To achieve these goals, we work closely with landowners to offer individual consultations which result in recommending conservation practices like windbreaks including specific seedling trees to use, using grass seed to stop erosion, managing grazing, controlling noxious weeds, and helping with successful plantings.  In some cases financial assistance may be available to help achieve your conservation practices.  We also conduct several public seminars on various topics.

We work closely with educators and children to teach our young people about conservation.  We offer scholarships to teachers and students, conduct an annual 6th grade poster contest, and adopt classrooms which provide curriculum materials to schools.

We receive funds from several sources to help our District residents, none of which comes through direct taxation, but by the following:

State Grant Funds for Conservation

Sale of Grass Seed

Sale of Wildflower Seed

Sale of Seedling Trees

Sale of Growing Aids

Rental of Seedling Tree Planter and Weed Barrier Laying Machine

Fees From Reviewing and Supplying Comments on Subdivisions new to the District

  • funds from several sources to help our District residents, none of which comes through direct taxation:

Top


A Brief History of Conservation Districts

How We Got Started
The date was late 1929, the stock market had crashed, and the Great Plains region was plunged into a severe drought. The dry, unprotected soil was ravaged by winds sending great clouds of dust rolling east across the country and out over the ocean. It was observed by members of Congress standing outside the Capitol building in Washington, DC.  Concerned individuals realized this destruction of land had to be stopped.

That year, Congress provided a fund of $160,000 to study erosion. In 1935, the Soil Conservation Act was passed which provided assistance and technical expertise to farmers and ranchers. In order to reach the local landowners, states formed soil conservation districts. Through conservation efforts, dust bowl lands were brought back into agricultural production by World War II.  Our district was formed May 17, 1941.  Since we became a district in 1941, we have always been called the Kiowa Soil Conservation District, but in 2002, the word "soil" was dropped.  The 77 Colorado "Soil" Conservation Districts took the word "soil" out of their names to more accurately reflect to the public that the district's concerns are with all natural resources, not just "soil".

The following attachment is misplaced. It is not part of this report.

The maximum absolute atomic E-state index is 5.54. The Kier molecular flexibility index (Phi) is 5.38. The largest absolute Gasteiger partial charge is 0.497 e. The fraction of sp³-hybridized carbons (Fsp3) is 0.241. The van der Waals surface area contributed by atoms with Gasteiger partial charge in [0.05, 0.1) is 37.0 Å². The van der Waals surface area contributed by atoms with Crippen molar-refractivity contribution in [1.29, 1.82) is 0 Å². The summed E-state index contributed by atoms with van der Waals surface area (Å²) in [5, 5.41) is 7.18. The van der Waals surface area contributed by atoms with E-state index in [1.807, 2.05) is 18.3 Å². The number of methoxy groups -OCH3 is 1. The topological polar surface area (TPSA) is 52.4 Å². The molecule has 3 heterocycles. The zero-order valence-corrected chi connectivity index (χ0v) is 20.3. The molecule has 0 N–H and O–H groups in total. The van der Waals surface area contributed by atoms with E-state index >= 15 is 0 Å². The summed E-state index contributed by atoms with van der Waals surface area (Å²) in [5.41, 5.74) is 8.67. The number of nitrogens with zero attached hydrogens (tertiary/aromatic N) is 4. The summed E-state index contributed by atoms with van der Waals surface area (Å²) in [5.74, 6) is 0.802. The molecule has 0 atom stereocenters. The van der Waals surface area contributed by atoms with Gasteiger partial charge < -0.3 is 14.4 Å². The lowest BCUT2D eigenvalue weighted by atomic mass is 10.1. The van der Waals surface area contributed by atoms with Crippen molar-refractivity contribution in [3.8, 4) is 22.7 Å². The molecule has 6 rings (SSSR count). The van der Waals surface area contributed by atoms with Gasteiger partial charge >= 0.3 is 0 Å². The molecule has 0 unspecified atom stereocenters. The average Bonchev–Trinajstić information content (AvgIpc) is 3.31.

Flood Protection
In 1954, Congress passed Public Law 566 to protect land from flood damages. The Kiowa Creek Watershed project was the pilot project in Colorado, and one of the first in the nation. The 67 dams built with funds from this bill in the Kiowa Conservation District are credited for saving much of the agricultural land during the devastating 1965 flood.  The district currently sponsors the operation and maintenance of 65 of these flood control dams.

Drought Protection
In 1956, after a serious drought in the Great Plains region, Congress passed the Great Plains Conservation Program. Now, cost-share funds were available to local landowners who wanted to apply conservation methods to bring their lands back into production. By going through the conservation districts and NRCS, these funds could be delivered to landowners using local agencies -- those who knew and could best serve individual landowners.  These programs were most recently renewed with the 2002 Farm Bill.

Top


Kiowa Conservation District Board of Supervisors and Staff

Front Row:   Charlie Carnahan,  Barbara Fillmore, Marianne Landers, Jane Penley 

Back Row:   Dan Ardrey, Bob Whitehead, Mary Sue Liss,  Bill Kendall, Randy Boone, Cevey Pennington, Jim Faughnan, Art Evans

The Kiowa Conservation District board consists of 11 volunteer who own land in the District.  Jane Penley is the District Manager.

 Top


Contact Information

Telephone
303-621-2070  ext. 101
FAX
303-660-3838
Postal address
PO Box 688
Franktown, CO 80116
Office Location
7519 E. Hwy. 86
(next to Post Office in Franktown)
Franktown, CO 80116
Electronic mail
Jane Penley:  jane.penley@co.nacdnet.net
E-mail our Webmaster with your comments.  Thank you.